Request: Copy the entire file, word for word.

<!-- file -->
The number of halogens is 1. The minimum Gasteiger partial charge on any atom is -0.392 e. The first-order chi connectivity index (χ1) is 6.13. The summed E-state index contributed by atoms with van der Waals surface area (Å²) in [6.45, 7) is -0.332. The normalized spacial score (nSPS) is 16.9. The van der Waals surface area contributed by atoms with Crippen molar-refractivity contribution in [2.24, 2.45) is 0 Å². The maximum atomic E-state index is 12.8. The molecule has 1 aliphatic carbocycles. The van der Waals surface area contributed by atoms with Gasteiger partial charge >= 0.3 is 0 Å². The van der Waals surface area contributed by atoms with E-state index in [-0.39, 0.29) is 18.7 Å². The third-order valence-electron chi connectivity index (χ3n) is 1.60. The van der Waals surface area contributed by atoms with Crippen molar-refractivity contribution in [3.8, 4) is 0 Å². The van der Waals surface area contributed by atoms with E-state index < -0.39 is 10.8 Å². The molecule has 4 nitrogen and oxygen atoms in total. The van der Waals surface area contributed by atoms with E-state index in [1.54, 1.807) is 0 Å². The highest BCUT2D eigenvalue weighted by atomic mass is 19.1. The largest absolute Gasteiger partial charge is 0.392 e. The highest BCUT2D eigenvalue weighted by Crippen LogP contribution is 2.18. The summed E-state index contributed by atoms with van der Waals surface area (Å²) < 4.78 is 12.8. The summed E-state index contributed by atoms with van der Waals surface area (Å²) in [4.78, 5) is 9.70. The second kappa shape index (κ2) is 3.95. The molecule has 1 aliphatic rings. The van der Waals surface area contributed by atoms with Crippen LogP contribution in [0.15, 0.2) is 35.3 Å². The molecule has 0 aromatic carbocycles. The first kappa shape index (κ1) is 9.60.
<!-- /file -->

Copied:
The number of halogens is 1. The minimum Gasteiger partial charge on any atom is -0.392 e. The first-order chi connectivity index (χ1) is 6.13. The summed E-state index contributed by atoms with van der Waals surface area (Å²) in [6.45, 7) is -0.332. The normalized spacial score (nSPS) is 16.9. The van der Waals surface area contributed by atoms with Crippen molar-refractivity contribution in [2.24, 2.45) is 0 Å². The maximum atomic E-state index is 12.8. The molecule has 1 aliphatic carbocycles. The van der Waals surface area contributed by atoms with Gasteiger partial charge >= 0.3 is 0 Å². The van der Waals surface area contributed by atoms with E-state index in [-0.39, 0.29) is 18.7 Å². The third-order valence-electron chi connectivity index (χ3n) is 1.60. The van der Waals surface area contributed by atoms with Crippen molar-refractivity contribution in [3.8, 4) is 0 Å². The van der Waals surface area contributed by atoms with E-state index < -0.39 is 10.8 Å². The molecule has 4 nitrogen and oxygen atoms in total. The van der Waals surface area contributed by atoms with E-state index in [1.54, 1.807) is 0 Å². The highest BCUT2D eigenvalue weighted by atomic mass is 19.1. The largest absolute Gasteiger partial charge is 0.392 e. The highest BCUT2D eigenvalue weighted by Crippen LogP contribution is 2.18. The summed E-state index contributed by atoms with van der Waals surface area (Å²) < 4.78 is 12.8. The summed E-state index contributed by atoms with van der Waals surface area (Å²) in [4.78, 5) is 9.70. The second kappa shape index (κ2) is 3.95. The molecule has 1 aliphatic rings. The van der Waals surface area contributed by atoms with Crippen LogP contribution in [0.15, 0.2) is 35.3 Å². The molecule has 0 aromatic carbocycles. The first kappa shape index (κ1) is 9.60.